[Gaza City] Eyad Albozom, the spokesperson for the Interior Ministry in Gaza, announced on Wednesday that it “will halt public Christmas celebrations in the Strip, like in most countries that have done the same due to the exceptional circumstance that the world is experiencing in light of the spread of the corona pandemic.”
The novel coronavirus continues to spread at a devastating pace in Gaza.
“For the public’s safety, all churches will be shuttered [to the public] until further notice, Youssef Asaad, deputy pastor of the Gaza-based Catholic Church of the Holy Family, told The Media Line.
“Rituals and Christmas activities will be held in the church with the attendance of a very limited number of nuns and priests, approximately 17 members only, and streamed live,” he said.
There are 1,032 Christians in the Gaza Strip, 130 of whom are Catholic, with the remainder being Orthodox Christians, according to Asaad.
The members of the Christian community in the Strip are so distressed that some families have not even obtained the traditional holiday tree.
“There is no Christmas spirit this year,” Nabil Ayyad, an Orthodox guard at St. Porphyrius Church in Gaza City, told The Media Line. “Indeed, I didn’t buy a Christmas tree. We have no option but to congratulate each other by phone.”
Ayyad confirmed that Orthodox churches would be closed.
Still, the churches are doing their best to bring some kind of joy to the blue Christmas, especially for the children who have been eagerly waiting for it.
“In coordination with nuns and with [volunteers dressed as] Santa Claus, we’ve already started distributing Christmas gifts for children at their homes to make them feel the Christmas spirit,” Asaad said.
Christians are not the only ones disappointed by the holiday season.
Zain Abdo, the owner of the Safeer Alhob gift stores, told The Media Line this year was the worst he could remember.
“We were counting on the Christmas season to make up our losses during the pandemic period, but because of the lockdown measures, the harsh economic situation and the ongoing decline of the Christian population, we couldn’t do it. This year’s profit is 70% less than last year’s,” Abdo said.
Some people, though, have managed to make the best of things, despite the crisis and the hardships.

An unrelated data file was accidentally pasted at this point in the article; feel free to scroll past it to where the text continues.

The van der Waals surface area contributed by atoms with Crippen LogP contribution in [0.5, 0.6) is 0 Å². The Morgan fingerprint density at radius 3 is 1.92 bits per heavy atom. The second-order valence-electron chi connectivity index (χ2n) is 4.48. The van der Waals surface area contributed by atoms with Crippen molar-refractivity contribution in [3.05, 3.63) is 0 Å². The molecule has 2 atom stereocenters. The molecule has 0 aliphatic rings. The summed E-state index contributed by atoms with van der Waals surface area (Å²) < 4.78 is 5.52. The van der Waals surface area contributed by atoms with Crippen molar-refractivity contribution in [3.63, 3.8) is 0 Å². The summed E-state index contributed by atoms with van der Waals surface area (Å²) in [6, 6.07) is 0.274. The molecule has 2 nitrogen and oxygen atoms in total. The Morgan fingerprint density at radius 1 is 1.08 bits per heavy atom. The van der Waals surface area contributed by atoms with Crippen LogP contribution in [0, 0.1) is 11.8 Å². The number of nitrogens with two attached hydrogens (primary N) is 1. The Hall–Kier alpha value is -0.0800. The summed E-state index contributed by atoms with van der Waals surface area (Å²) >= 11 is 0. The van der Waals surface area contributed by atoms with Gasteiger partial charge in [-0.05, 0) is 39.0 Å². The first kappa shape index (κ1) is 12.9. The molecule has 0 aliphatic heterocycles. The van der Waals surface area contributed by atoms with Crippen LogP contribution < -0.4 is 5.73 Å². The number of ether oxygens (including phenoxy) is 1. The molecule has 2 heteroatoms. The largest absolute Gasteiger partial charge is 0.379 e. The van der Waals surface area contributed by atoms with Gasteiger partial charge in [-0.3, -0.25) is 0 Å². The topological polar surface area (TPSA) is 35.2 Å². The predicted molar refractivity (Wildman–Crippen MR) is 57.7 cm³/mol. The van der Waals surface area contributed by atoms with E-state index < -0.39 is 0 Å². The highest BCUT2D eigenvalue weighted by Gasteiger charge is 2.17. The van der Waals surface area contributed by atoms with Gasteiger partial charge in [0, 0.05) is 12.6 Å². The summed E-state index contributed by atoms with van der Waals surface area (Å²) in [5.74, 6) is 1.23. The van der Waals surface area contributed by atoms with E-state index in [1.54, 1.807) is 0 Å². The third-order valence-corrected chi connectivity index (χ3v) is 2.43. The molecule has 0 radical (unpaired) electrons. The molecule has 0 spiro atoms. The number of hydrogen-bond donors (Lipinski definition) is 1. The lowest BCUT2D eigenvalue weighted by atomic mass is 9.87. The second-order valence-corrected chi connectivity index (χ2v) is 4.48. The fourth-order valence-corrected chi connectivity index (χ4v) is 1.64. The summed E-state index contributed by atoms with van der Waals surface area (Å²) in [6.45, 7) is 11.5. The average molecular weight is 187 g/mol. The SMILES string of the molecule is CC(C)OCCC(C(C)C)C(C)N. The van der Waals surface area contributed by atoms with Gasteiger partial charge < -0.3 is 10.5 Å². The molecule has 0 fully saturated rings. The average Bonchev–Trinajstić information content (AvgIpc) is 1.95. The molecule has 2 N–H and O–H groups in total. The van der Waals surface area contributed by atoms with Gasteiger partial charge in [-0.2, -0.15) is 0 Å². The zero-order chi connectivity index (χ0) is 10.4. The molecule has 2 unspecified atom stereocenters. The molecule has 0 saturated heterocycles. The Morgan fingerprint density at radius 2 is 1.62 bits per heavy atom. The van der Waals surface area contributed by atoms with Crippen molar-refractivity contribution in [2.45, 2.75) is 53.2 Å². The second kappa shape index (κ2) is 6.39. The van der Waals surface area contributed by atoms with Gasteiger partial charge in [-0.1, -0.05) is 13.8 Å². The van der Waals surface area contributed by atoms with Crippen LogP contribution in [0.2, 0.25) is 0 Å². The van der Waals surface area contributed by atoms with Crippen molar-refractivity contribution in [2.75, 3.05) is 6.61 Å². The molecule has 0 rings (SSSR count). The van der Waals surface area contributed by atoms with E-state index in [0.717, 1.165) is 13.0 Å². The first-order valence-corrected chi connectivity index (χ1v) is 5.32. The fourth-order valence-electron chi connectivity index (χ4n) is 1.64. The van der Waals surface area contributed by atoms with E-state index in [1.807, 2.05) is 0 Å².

Samah Alnamlah is the West Bank-based founder of Hekayat Kheit (“The Story of a Thread”) sewing enterprise that aims to economically empower and support the most vulnerable women in the Gaza Strip, such as divorced and battered women, as well as female cancer patients, by domestically and internationally marketing their hand-made embroidered products, including Christmas masks.
“I’ve always believed in Gazan women and I know in my heart that they have great potential and creativity,” she told The Media Line. “Women there, cancer patients in particular, are marginalized, abandoned for the most part, and feel like they are a burden on others. That is why they must be economically empowered to be productive and independent.”
To that end, she started Hekayat Kheit, where nearly 40 women work together, using a modern approach, making traditional Palestinian embroidered handicrafts, masks, bags, and a variety of clothing items.
Sohad Saydam, a tailor and a lecturer on embroidery art, is in charge of the technical part of the operation and runs the work in Gaza. She told The Media Line that when the Christmas season approached, they decided to make Christmas masks so that in addition to supporting the female worker, they could demonstrate unity with the Christian community amid the COVID-19 pandemic.
“We want to show solidarity and to encourage our Christian brothers and friends to celebrate safely during Christmas by wearing our masks,” Saydam said.
Saydam, a breast cancer survivor, told The Media Line this is not the first time they have run a business to support females, including cancer patients, in Gaza.
“Just before making the Christmas masks, we participated in the Pink October event to support cancer patients. We have made nearly 450 Health Ministry-authorized masks embroidered with pink ribbons and the profits went to help buy medicines for female cancer patients.”
The masks sell for an average of around $10 in the West Bank and in the export marker, and nearly $4 in the Gaza Strip, according to Alnamlah.
Since November, Alnamlah, Saydam and the 40-member team have sold more than a thousand masks, including Christmas masks, most of them exported to countries such as France, Britain and Canada.
“At its peak, the number of female workers has reached 60. I’m very happy that despite the many challenges, including the lockdown measures and the shortage of materials, we were able to help more and more women,” Saydam said.